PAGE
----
One more lunch.

Things start falling in place now and once you know who the characters are, it is easy to provide them with traits. Thus, the engineer is a nerdy self-made genius, drinks a lot of coffee, lacks social skills, is paralyzed around women and wears shirts with brand names printed on them. He also happens to be Indian so he has to have a doting mom, a tough-loving dad and in a nod to the new reality, a sister who works at a call center. Oh, and he is also a virgin and his house smells of curry. This is satire, after all.

Guy Swift is a marketing genius: so he has to

1. Talk mostly in meaningless marketing lingo,
2. Be glib and full of himself.
3. Have other traits you are aware of about anyone remotely connected with marketing.

The Bollywood actress? C’mon, you know by now. No? Ok, she is pretty and exotic, young and sensitive, has bitchy mom who forces her to hang out with seedy old producers.

This is fertile territory. You are on a roll. Thus Guy’s wife is pretty, and a little confused about things in general. The Bollywood actresses current co-star is also full of himself, and in a brilliant take on contemporary Bollywood, he used to have a girlfriend who used to be Miss World. When she decided to break up with him, he got into trouble by making threatening phone calls to her. To avoid litigation however, you insert a line about this guy (not Guy) losing one of his roles to Salman Khan. So Cool.

And so on and so forth. I am sure you are tired of being Kunzru. Plus he lives in London, where the food is rumored to suck.

Now for the real review, which you can read without imagining anything.

So yes, the characters are a bit hackneyed. And also yes, I do know it is supposed to be a satirical take on the connected world and a commentary on our dependence on computers, but some of this stuff is so overused it is not really funny anymore. (The desi engineer and marketing exec caricatures: Heard of Dilbert? Or the ABCD vs FOB fights at every single Indian diaspora website that has comments enabled?)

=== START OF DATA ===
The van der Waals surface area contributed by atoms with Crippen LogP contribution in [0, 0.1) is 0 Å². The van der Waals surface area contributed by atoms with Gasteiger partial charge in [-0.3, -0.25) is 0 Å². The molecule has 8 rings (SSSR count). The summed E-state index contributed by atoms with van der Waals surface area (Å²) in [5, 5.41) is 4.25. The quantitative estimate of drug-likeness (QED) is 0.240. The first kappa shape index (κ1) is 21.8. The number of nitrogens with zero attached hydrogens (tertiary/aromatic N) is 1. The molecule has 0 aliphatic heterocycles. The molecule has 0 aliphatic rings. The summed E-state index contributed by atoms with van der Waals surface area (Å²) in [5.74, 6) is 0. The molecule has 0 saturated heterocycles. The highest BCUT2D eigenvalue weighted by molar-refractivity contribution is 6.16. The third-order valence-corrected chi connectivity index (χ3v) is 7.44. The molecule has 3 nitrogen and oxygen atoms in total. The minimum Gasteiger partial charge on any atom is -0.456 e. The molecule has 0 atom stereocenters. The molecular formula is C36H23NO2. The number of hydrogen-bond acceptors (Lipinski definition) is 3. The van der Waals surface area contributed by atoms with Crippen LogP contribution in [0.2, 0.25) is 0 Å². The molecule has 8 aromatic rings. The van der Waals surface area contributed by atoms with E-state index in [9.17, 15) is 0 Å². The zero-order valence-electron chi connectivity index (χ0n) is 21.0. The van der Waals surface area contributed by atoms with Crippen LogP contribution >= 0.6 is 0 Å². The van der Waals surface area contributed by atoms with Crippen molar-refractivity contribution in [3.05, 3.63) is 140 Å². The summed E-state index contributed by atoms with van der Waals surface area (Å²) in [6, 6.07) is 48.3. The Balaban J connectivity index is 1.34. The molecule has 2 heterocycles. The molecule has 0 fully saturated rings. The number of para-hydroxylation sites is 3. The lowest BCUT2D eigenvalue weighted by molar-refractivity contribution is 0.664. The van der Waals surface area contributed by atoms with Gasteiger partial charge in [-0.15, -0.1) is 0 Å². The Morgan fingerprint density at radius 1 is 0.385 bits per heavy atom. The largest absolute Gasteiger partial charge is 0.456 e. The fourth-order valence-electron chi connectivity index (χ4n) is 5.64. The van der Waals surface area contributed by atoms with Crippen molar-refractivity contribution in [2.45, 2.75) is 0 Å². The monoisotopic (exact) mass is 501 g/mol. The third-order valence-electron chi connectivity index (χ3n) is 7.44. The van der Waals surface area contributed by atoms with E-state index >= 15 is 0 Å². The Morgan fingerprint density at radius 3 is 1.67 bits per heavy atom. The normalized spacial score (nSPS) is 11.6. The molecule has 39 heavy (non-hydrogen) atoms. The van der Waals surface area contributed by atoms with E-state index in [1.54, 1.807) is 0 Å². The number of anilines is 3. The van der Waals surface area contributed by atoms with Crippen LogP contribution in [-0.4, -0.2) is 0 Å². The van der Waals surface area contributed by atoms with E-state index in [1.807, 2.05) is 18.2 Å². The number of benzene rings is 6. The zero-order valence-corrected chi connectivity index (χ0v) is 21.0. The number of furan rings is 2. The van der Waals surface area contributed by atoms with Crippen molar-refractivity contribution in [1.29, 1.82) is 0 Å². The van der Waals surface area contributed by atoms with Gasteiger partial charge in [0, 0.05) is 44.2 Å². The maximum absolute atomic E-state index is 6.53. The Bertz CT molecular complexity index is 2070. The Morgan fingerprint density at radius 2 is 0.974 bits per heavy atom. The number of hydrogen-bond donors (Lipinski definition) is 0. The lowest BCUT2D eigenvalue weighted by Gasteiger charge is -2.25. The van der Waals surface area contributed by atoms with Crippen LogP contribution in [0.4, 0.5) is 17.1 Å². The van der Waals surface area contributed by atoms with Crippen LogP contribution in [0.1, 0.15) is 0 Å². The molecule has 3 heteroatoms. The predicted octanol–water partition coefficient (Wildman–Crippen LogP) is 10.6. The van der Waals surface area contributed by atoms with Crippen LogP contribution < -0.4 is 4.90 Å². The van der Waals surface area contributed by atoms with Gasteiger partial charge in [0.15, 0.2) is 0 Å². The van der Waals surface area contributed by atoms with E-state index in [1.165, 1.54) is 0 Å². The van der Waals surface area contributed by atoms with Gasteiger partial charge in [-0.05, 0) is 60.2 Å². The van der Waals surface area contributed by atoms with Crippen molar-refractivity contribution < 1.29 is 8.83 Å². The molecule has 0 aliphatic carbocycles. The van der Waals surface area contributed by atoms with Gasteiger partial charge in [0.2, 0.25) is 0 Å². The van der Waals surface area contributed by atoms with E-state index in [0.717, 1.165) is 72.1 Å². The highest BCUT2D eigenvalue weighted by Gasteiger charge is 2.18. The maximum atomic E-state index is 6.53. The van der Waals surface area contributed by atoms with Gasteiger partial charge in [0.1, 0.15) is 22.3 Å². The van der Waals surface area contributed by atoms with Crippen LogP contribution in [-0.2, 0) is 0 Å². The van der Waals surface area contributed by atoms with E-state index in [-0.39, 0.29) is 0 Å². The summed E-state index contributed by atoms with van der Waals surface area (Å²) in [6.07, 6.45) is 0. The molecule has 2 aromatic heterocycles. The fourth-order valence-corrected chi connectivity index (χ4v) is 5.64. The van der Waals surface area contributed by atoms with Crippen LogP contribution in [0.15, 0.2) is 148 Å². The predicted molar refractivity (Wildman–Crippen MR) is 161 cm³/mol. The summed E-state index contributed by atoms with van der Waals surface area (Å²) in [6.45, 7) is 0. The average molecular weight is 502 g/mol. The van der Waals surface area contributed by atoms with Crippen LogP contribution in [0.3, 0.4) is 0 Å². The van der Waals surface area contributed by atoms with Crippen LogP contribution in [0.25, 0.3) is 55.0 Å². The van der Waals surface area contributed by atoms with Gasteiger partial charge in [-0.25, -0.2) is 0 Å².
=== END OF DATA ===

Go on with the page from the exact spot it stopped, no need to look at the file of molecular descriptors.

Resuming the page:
In spite of this, the book was an entertaining read. Honest. Kunzru has an eye for satirical detail and writes beautifully – even the most mundane of passages has an interesting turn of phrase or an unexpected insight; and if written this well, the menu from a British restaurant will make a good read. It also helps that Transmission is a short book, well paced and tautly narrated.

Here’s a fairly long excerpt…

As the bus trundled over the Yamuna Bridge, past the huge shoreline slum seeping its refuse into the river, he ran several variations of this basic fantasy, tweaking details of dress and location, identity of companion and soundtrack. The roar of public carriers receded into the background. Lost in his inner retail space, he stared blankly out the window, his eyes barely registering the low roofs of patchworked thatch and blue polyethylene by the roadside, the ragged children standing under the tangle of illegally strung powerlines. High in the sky overhead was the vapor trail of a jet, a commercial flight crossing Indian airspace en route to Singapore. In its first-class compartment sat another traveler, rather more comfortably than Arjun, who was squashed against the damp shoulder of a man in a polyester shirt. Did Guy Swift sense some occult connection with the boy on the bus thirty thousand feet below? Did he perhaps feel a tug, a premonition, the kind of unexplained phenomenon that has as its correlative a shiver or a raising of the hairs on the neck or arms? No. Nothing. He was playing Tetris on the armrest games console.